“Hare Krishna, Hare Krishna, Krishna Krishna, Hare Hare . . .” is the chant you may remember from the rock musical and movie “Hair” or from the groups of people marching around certain cities at night. The Hare Krishna movement, also known as the International Society for Krishna Consciousness (ISKCON), is an international devotion with 10,000 temple devotees and 250,000 congregational devotees.
The movement is also known for a “karma-free diet” – vegetarian food that can be found in 60 restaurants around the world. Here’s a listing, though it is missing a few spots I have been to. Restaurants (some called Govinda’s and typically serving Indian food) can also be found on VegDining.com and HappyCow.net. When traveling internationally, I have found Hare Krishna restaurants a lifesaver for wholesome and inexpensive veggie food in Colombia, Uganda, and other places I can’t recall at the moment.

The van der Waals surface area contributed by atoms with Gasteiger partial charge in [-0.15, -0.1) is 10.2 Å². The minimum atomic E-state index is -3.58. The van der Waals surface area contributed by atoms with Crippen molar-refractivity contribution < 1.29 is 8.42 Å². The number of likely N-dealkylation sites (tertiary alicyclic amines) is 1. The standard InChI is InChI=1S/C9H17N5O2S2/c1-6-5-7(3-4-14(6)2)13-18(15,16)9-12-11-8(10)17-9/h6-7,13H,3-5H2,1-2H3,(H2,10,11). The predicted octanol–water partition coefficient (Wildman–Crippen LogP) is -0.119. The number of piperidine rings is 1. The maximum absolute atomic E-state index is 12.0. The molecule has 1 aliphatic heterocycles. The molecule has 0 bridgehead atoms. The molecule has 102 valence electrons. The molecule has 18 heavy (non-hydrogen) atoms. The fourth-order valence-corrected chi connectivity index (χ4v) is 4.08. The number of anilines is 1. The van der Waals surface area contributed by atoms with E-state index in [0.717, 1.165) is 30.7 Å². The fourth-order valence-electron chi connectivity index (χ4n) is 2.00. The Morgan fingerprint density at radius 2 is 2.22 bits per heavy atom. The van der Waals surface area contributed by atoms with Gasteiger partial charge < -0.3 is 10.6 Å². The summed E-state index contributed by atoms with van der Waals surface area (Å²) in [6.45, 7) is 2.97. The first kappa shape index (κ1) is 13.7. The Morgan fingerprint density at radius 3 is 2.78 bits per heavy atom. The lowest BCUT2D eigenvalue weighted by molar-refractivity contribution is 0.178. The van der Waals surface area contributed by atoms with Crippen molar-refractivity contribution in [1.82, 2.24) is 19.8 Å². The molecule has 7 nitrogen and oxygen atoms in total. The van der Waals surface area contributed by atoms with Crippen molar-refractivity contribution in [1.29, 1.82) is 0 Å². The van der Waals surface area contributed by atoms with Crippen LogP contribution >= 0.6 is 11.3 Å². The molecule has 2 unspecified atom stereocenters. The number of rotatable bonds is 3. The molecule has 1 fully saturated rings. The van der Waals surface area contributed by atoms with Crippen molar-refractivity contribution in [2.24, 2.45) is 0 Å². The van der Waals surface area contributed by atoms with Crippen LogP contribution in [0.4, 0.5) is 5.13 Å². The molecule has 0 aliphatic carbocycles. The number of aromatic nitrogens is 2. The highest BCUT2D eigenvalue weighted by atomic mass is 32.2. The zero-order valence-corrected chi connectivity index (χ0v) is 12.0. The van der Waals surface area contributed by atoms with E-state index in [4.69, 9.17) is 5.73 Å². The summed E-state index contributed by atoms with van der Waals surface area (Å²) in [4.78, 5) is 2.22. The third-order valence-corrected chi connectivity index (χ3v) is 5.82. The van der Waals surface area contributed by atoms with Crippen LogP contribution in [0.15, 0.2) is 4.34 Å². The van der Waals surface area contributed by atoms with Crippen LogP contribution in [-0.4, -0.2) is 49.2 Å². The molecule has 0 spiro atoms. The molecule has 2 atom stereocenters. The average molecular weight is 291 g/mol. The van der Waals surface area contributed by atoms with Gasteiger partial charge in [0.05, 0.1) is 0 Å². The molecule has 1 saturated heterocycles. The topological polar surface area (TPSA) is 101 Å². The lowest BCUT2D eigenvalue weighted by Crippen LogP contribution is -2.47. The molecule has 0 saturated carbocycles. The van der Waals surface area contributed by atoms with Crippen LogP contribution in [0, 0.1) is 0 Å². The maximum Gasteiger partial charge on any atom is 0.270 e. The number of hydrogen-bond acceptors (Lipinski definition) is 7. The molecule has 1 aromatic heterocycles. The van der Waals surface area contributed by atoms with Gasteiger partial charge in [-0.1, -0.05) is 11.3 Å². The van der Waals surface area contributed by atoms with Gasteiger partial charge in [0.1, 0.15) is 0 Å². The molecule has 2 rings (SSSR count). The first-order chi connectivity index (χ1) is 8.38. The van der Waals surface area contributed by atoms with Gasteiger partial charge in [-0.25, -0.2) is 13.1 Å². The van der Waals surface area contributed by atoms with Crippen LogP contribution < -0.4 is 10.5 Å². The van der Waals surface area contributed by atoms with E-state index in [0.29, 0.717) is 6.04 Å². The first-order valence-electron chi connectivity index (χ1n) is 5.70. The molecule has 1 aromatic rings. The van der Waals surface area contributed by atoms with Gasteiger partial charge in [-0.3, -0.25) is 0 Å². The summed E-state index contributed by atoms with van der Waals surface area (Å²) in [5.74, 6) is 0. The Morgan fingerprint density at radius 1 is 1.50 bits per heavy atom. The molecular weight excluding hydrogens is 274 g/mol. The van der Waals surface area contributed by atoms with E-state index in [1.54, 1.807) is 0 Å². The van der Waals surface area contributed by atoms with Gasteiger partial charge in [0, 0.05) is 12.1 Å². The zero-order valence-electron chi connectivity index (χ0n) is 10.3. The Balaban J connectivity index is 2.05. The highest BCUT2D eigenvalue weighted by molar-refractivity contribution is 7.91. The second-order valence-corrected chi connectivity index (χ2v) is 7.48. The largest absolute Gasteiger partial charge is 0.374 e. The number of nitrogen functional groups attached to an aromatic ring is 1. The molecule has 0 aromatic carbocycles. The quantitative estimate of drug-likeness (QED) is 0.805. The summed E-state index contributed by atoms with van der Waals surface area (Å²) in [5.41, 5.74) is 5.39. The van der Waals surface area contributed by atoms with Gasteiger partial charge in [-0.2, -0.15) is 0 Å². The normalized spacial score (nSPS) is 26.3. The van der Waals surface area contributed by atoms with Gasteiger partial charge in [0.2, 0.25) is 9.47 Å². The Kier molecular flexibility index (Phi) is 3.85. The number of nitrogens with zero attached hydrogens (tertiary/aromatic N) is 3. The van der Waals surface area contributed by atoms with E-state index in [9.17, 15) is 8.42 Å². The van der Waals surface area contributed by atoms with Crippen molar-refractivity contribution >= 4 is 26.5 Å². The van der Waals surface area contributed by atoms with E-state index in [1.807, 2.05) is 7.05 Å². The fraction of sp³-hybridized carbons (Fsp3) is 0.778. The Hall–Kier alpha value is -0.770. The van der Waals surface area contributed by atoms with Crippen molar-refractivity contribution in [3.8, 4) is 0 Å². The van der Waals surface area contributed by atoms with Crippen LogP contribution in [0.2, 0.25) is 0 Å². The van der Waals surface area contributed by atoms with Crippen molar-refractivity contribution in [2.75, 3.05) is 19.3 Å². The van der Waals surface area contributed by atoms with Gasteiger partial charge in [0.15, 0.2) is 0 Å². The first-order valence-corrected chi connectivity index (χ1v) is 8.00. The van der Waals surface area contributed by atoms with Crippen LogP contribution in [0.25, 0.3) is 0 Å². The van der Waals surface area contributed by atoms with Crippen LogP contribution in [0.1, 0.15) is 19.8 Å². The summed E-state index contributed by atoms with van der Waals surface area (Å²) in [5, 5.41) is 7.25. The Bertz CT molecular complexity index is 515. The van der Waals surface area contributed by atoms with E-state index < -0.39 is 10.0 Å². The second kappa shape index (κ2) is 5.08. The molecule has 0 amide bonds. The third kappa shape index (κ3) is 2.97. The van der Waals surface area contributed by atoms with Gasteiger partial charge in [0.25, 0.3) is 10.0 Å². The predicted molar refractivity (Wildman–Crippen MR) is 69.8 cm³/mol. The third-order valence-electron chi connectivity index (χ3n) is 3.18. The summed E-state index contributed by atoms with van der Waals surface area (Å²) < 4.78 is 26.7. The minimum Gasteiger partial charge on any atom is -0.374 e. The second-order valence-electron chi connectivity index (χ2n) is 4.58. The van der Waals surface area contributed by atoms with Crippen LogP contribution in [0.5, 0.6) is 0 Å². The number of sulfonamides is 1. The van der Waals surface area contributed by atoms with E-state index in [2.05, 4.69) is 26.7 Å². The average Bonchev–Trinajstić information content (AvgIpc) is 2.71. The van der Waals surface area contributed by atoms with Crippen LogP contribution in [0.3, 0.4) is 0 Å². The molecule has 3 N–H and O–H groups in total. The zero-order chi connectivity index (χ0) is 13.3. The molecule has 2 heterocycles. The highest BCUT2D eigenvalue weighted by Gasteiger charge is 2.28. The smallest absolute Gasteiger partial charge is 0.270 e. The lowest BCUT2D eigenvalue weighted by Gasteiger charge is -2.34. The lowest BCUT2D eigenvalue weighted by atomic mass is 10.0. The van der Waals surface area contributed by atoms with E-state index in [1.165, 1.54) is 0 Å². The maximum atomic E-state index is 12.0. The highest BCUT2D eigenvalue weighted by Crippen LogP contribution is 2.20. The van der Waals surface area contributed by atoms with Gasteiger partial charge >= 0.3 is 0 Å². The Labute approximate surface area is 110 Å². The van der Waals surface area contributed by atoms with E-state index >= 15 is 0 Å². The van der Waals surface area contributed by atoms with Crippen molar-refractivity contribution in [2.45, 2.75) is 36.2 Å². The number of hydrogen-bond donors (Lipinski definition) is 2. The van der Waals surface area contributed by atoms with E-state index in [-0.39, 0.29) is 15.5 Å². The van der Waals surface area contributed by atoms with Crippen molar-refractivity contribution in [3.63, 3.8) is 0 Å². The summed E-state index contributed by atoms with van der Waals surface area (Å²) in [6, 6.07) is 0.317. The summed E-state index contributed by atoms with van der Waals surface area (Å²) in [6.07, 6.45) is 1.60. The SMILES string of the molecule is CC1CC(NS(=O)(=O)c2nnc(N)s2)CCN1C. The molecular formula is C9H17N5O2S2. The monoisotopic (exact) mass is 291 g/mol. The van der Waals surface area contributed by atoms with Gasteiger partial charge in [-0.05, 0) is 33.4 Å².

In cities around the world where there is a Hare Krishna group, devotees spend hours preparing meals that are served to the public on Sundays and are sometimes free. In San Diego at the Sunday festival and open house, in an evening filled with singing, dancing and spiritual discussion, people sit on floor pillows and hold out plates for huge portions of food served by volunteers for $5. Last time we had a serious feast with vegan pizza, salad, and cooked veggies and lentils, plus baklava, cookies, and nectar (juice).
Whether your city has Hare Krishna offerings or you are partaking of vegetarian travel, the community is a great way to meet people, feel uplifted by music and thoughtful topics of conversation, and of course, satisfy your hunger with healthy meals.